And you thought all influential rock and rollers were guitar
Coming from a guitar player this column might be a bit traumatic
for me, but as Gloria Gaynor said "I will survive." So let's talk
about some of the greatest and most influential piano players in
the rock and roll era.
Fats Domino was born New Orleans, Louisiana in 1928, his style did
not evolve into a traditional rock and roll style, instead it
defined the borders of what rock and roll was, and still is. Fats'
style opened the doors for legends to come like Dr. John and the
multi-talented Allen Toussaint.
Fats' came from a musical family, that explains much about his
early development as a piano player and composer. Fats Domino
recorded and released 5 gold records (million sellers) before the
year 1955 was over, positioning him as truly one of the earliest
"kings of rock and roll." His truly amazing catalog of signature
songs are too numerous to list, but here's some of my favorites
(some well know others not as much): "The Fat Man" (1950), "Every
Night About This Time" (1951), "Ain't That a Shame" (1955), "My
Blue Heaven" (1955), "Blueberry Hill" (1956), and one of my
favorites "Walking to New Orleans" (1960).
Yes folks Antoine "Fats" Domino is still a "king of rock and
roll" and on piano too!
Richard Penniman, oh yeah "Little Richard" that's what his name
is. When you talk about a rock and roll groundbreakers there is no
one who can surpass Little Richard. His screaming and hollering,
his over the top costuming, his effeminate flamboyance, combined
with his songwriting and bandleader abilities, puts him as a direct
influence to Michael Jackson, Prince, Mick Jagger, and David
Little Richards records were so full of energy that white
teenager audiences, although heavily discouraged by their parents,
bought his "race records" by the millions. Even the milkbread Pat
Boone covered his songs in a feeble attempt to capture what Little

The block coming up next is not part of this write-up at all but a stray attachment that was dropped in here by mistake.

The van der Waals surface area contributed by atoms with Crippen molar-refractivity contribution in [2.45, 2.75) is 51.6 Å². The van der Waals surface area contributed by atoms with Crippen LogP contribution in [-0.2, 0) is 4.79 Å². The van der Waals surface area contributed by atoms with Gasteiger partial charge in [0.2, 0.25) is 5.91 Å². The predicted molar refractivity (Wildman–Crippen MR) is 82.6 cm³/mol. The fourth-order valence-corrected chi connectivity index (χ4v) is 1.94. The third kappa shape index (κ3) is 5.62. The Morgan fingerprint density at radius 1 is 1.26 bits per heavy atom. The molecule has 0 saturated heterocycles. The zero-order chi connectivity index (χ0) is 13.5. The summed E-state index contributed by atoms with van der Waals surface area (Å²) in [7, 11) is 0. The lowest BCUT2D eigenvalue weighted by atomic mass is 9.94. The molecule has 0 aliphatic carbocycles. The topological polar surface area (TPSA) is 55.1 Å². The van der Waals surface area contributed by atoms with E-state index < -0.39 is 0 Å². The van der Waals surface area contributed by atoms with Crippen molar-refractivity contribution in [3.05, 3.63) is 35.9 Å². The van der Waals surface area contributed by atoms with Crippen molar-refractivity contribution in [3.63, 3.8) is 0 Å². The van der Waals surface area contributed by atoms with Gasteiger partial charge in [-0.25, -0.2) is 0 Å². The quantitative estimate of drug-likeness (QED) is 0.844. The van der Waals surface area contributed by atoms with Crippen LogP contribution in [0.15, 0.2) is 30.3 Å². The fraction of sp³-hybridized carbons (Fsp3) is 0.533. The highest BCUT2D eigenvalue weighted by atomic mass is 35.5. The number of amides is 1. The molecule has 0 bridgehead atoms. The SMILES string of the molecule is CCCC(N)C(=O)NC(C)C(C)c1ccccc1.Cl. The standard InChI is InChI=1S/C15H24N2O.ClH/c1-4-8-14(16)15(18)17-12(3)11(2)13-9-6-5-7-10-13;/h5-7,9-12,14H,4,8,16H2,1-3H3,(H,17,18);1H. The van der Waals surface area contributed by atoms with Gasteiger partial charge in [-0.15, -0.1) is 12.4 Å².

Richard had recorded on vinyl.
And if you wanna hear where Led Zeppelin's John Bonham got the
drum idea for the intro to "Rock and Roll" on Led Zep 4,
listen to the intro "Keep a Knockin' from 1957. His hits also fall
into the "too many to list" category, but here's a few for ya:
"Long Tall Sally," "Lucille", "Good Golly Miss Molly", "Tutti
Frutti", and "Rip it Up".
Ouch! What a powerhouse Little Richard was, and still is.
When you say the name Johnny Johnson to any historian of early
rock and roll, they smile and will probably say "you know your
stuff son." Yes folks Johnny Johnson did not front a band, he never
sang, he never even got credit for his biggest contribution to rock
and roll, but he is one of the most respected musicians in early
rock and roll.
Johnny was the piano player that backed up the great Chuck Berry
on all of his early and most famous recordings. Johnny was the glue
that kept the rhythm section together while Chuck noodled and duck
walked his was around his great songs. But in an ironic twist of
musical history the riff that Chuck Berry used time and time again
was lifted from his piano player Johnny Johnson. It's not just any
riff or lick, Mathis is the riff replayed by every guitar player
who every lifted up a guitar. Yes, it's the opening riff in the
greatest rock and roll song of all time "Johhny B. Goode"! Nuff
Okay y'all mountain dwellers I'm outta here, but if you want a
few great rock and roll piano players that didn't fit in this
column (maybe a part two?) check out my man the great Leon Russell,
or Nicky Hopkins (Joe Cocker and the Stones), and Max Middleton
(Jeff Beck Group). Peace. Joey